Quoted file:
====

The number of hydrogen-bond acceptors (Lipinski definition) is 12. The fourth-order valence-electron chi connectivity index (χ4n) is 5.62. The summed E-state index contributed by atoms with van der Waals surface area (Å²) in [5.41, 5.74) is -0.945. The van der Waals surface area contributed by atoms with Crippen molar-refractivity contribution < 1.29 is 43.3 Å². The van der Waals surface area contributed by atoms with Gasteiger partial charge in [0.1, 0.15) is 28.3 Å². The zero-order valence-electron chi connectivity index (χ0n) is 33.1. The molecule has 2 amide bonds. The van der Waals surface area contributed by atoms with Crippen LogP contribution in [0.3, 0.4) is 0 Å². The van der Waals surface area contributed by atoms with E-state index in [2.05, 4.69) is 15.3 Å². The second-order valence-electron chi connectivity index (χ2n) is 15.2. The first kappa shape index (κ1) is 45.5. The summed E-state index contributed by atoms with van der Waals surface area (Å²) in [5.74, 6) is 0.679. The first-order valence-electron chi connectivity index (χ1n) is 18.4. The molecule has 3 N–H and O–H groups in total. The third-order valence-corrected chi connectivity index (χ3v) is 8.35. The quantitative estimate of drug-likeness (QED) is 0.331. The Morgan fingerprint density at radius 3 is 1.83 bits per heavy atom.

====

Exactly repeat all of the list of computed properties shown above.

The number of hydrogen-bond acceptors (Lipinski definition) is 12. The fourth-order valence-electron chi connectivity index (χ4n) is 5.62. The summed E-state index contributed by atoms with van der Waals surface area (Å²) in [5.41, 5.74) is -0.945. The van der Waals surface area contributed by atoms with Crippen molar-refractivity contribution < 1.29 is 43.3 Å². The van der Waals surface area contributed by atoms with Gasteiger partial charge in [0.1, 0.15) is 28.3 Å². The zero-order valence-electron chi connectivity index (χ0n) is 33.1. The molecule has 2 amide bonds. The van der Waals surface area contributed by atoms with Crippen LogP contribution in [0.3, 0.4) is 0 Å². The van der Waals surface area contributed by atoms with E-state index in [2.05, 4.69) is 15.3 Å². The second-order valence-electron chi connectivity index (χ2n) is 15.2. The first kappa shape index (κ1) is 45.5. The summed E-state index contributed by atoms with van der Waals surface area (Å²) in [5.74, 6) is 0.679. The first-order valence-electron chi connectivity index (χ1n) is 18.4. The molecule has 3 N–H and O–H groups in total. The third-order valence-corrected chi connectivity index (χ3v) is 8.35. The quantitative estimate of drug-likeness (QED) is 0.331. The Morgan fingerprint density at radius 3 is 1.83 bits per heavy atom.